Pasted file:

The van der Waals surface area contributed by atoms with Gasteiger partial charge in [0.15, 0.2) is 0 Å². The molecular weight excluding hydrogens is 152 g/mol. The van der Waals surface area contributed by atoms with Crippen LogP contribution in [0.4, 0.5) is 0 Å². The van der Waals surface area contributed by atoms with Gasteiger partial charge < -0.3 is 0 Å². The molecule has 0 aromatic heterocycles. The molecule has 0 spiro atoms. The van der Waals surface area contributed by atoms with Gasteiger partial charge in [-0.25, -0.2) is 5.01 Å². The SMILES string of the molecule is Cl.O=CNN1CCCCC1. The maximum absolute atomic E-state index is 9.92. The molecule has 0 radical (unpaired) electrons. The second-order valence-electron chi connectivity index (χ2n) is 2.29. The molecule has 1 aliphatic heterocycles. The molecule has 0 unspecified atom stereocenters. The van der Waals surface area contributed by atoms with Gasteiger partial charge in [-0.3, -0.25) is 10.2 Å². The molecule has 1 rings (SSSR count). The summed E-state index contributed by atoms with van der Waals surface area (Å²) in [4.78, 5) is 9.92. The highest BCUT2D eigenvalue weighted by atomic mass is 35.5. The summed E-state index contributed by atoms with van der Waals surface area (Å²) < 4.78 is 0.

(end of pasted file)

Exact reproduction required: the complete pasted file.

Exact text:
The van der Waals surface area contributed by atoms with Gasteiger partial charge in [0.15, 0.2) is 0 Å². The molecular weight excluding hydrogens is 152 g/mol. The van der Waals surface area contributed by atoms with Crippen LogP contribution in [0.4, 0.5) is 0 Å². The van der Waals surface area contributed by atoms with Gasteiger partial charge < -0.3 is 0 Å². The molecule has 0 aromatic heterocycles. The molecule has 0 spiro atoms. The van der Waals surface area contributed by atoms with Gasteiger partial charge in [-0.25, -0.2) is 5.01 Å². The SMILES string of the molecule is Cl.O=CNN1CCCCC1. The maximum absolute atomic E-state index is 9.92. The molecule has 0 radical (unpaired) electrons. The second-order valence-electron chi connectivity index (χ2n) is 2.29. The molecule has 1 aliphatic heterocycles. The molecule has 0 unspecified atom stereocenters. The van der Waals surface area contributed by atoms with Gasteiger partial charge in [-0.3, -0.25) is 10.2 Å². The molecule has 1 rings (SSSR count). The summed E-state index contributed by atoms with van der Waals surface area (Å²) in [4.78, 5) is 9.92. The highest BCUT2D eigenvalue weighted by atomic mass is 35.5. The summed E-state index contributed by atoms with van der Waals surface area (Å²) < 4.78 is 0.